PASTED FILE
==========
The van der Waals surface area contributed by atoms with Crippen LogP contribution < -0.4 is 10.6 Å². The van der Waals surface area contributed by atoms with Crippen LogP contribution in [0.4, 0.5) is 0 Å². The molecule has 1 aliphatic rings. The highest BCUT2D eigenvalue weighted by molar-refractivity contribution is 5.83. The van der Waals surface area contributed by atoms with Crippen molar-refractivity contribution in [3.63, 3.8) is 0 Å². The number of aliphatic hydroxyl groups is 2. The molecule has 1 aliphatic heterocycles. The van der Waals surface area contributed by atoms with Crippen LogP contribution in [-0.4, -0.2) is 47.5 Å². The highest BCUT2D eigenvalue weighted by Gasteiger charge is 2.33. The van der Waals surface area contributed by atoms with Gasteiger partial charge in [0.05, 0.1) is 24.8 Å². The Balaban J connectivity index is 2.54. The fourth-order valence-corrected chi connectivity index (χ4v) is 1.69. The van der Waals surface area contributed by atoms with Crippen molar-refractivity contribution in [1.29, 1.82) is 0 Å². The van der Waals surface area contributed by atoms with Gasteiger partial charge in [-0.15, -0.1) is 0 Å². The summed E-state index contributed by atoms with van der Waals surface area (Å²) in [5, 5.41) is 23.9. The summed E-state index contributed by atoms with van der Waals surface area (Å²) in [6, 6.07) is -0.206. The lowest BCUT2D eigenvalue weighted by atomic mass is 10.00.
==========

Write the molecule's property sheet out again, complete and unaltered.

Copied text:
The van der Waals surface area contributed by atoms with Crippen LogP contribution < -0.4 is 10.6 Å². The van der Waals surface area contributed by atoms with Crippen LogP contribution in [0.4, 0.5) is 0 Å². The molecule has 1 aliphatic rings. The highest BCUT2D eigenvalue weighted by molar-refractivity contribution is 5.83. The van der Waals surface area contributed by atoms with Crippen molar-refractivity contribution in [3.63, 3.8) is 0 Å². The number of aliphatic hydroxyl groups is 2. The molecule has 1 aliphatic heterocycles. The van der Waals surface area contributed by atoms with Crippen LogP contribution in [-0.4, -0.2) is 47.5 Å². The highest BCUT2D eigenvalue weighted by Gasteiger charge is 2.33. The van der Waals surface area contributed by atoms with Gasteiger partial charge in [0.05, 0.1) is 24.8 Å². The Balaban J connectivity index is 2.54. The fourth-order valence-corrected chi connectivity index (χ4v) is 1.69. The van der Waals surface area contributed by atoms with Crippen molar-refractivity contribution in [1.29, 1.82) is 0 Å². The van der Waals surface area contributed by atoms with Gasteiger partial charge in [-0.15, -0.1) is 0 Å². The summed E-state index contributed by atoms with van der Waals surface area (Å²) in [5, 5.41) is 23.9. The summed E-state index contributed by atoms with van der Waals surface area (Å²) in [6, 6.07) is -0.206. The lowest BCUT2D eigenvalue weighted by atomic mass is 10.00.